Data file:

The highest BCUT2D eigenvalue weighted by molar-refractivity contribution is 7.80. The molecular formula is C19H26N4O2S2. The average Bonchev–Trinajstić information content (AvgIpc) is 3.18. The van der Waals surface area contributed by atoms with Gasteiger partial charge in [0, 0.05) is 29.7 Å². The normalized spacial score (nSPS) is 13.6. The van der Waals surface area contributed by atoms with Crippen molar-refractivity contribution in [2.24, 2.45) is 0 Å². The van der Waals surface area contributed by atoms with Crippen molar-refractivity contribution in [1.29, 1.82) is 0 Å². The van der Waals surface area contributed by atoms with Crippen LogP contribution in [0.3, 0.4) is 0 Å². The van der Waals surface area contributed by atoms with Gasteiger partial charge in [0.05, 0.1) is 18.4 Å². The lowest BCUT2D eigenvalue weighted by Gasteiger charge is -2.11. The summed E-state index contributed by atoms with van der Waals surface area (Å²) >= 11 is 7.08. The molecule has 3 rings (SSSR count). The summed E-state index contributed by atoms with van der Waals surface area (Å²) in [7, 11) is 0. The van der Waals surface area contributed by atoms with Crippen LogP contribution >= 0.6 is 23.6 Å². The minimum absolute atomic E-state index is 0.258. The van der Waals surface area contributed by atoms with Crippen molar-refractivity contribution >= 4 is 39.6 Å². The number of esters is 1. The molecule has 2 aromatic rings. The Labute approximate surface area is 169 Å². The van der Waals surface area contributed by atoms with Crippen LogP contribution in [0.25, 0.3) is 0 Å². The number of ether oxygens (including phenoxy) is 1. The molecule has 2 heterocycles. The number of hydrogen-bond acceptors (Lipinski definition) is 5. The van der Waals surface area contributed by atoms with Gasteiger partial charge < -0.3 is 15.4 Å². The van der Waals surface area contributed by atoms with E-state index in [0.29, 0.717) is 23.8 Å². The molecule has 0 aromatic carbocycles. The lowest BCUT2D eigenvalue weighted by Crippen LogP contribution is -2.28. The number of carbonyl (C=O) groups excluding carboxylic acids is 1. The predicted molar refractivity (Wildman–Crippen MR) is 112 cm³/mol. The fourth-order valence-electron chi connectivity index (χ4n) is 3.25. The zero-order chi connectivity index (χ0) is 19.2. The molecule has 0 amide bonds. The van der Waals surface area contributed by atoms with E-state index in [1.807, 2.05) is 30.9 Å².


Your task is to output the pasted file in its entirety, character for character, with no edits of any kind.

The highest BCUT2D eigenvalue weighted by molar-refractivity contribution is 7.80. The molecular formula is C19H26N4O2S2. The average Bonchev–Trinajstić information content (AvgIpc) is 3.18. The van der Waals surface area contributed by atoms with Gasteiger partial charge in [0, 0.05) is 29.7 Å². The normalized spacial score (nSPS) is 13.6. The van der Waals surface area contributed by atoms with Crippen molar-refractivity contribution in [2.24, 2.45) is 0 Å². The van der Waals surface area contributed by atoms with Crippen molar-refractivity contribution in [1.29, 1.82) is 0 Å². The van der Waals surface area contributed by atoms with Crippen LogP contribution in [0.3, 0.4) is 0 Å². The van der Waals surface area contributed by atoms with Gasteiger partial charge in [0.05, 0.1) is 18.4 Å². The lowest BCUT2D eigenvalue weighted by Gasteiger charge is -2.11. The summed E-state index contributed by atoms with van der Waals surface area (Å²) >= 11 is 7.08. The molecule has 3 rings (SSSR count). The summed E-state index contributed by atoms with van der Waals surface area (Å²) in [7, 11) is 0. The van der Waals surface area contributed by atoms with Crippen LogP contribution >= 0.6 is 23.6 Å². The minimum absolute atomic E-state index is 0.258. The van der Waals surface area contributed by atoms with Crippen molar-refractivity contribution >= 4 is 39.6 Å². The number of esters is 1. The molecule has 2 aromatic rings. The Labute approximate surface area is 169 Å². The van der Waals surface area contributed by atoms with Crippen LogP contribution in [0.25, 0.3) is 0 Å². The number of ether oxygens (including phenoxy) is 1. The molecule has 2 heterocycles. The number of hydrogen-bond acceptors (Lipinski definition) is 5. The van der Waals surface area contributed by atoms with Gasteiger partial charge < -0.3 is 15.4 Å². The van der Waals surface area contributed by atoms with E-state index in [0.29, 0.717) is 23.8 Å². The molecule has 0 aromatic carbocycles. The lowest BCUT2D eigenvalue weighted by Crippen LogP contribution is -2.28. The number of carbonyl (C=O) groups excluding carboxylic acids is 1. The predicted molar refractivity (Wildman–Crippen MR) is 112 cm³/mol. The fourth-order valence-electron chi connectivity index (χ4n) is 3.25. The zero-order chi connectivity index (χ0) is 19.2. The molecule has 0 amide bonds. The van der Waals surface area contributed by atoms with E-state index in [1.807, 2.05) is 30.9 Å².